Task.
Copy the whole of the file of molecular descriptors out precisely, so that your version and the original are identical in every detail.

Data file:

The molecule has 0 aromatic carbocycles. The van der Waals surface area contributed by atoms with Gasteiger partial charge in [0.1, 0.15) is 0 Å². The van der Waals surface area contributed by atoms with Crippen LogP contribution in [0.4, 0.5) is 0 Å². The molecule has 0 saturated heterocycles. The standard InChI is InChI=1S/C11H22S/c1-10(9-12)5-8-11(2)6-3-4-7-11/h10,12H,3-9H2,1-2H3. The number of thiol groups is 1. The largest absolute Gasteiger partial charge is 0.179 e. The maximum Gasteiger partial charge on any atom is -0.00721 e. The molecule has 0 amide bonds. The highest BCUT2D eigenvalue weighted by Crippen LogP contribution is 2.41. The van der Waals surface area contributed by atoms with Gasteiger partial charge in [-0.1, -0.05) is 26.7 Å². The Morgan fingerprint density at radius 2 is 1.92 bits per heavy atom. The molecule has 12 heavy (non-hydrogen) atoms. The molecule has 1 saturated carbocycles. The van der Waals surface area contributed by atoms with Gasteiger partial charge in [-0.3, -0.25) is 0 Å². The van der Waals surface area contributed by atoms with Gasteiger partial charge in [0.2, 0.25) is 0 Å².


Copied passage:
The molecule has 0 aromatic carbocycles. The van der Waals surface area contributed by atoms with Gasteiger partial charge in [0.1, 0.15) is 0 Å². The van der Waals surface area contributed by atoms with Crippen LogP contribution in [0.4, 0.5) is 0 Å². The molecule has 0 saturated heterocycles. The standard InChI is InChI=1S/C11H22S/c1-10(9-12)5-8-11(2)6-3-4-7-11/h10,12H,3-9H2,1-2H3. The number of thiol groups is 1. The largest absolute Gasteiger partial charge is 0.179 e. The maximum Gasteiger partial charge on any atom is -0.00721 e. The molecule has 0 amide bonds. The highest BCUT2D eigenvalue weighted by Crippen LogP contribution is 2.41. The van der Waals surface area contributed by atoms with Gasteiger partial charge in [-0.1, -0.05) is 26.7 Å². The Morgan fingerprint density at radius 2 is 1.92 bits per heavy atom. The molecule has 12 heavy (non-hydrogen) atoms. The molecule has 1 saturated carbocycles. The van der Waals surface area contributed by atoms with Gasteiger partial charge in [-0.3, -0.25) is 0 Å². The van der Waals surface area contributed by atoms with Gasteiger partial charge in [0.2, 0.25) is 0 Å².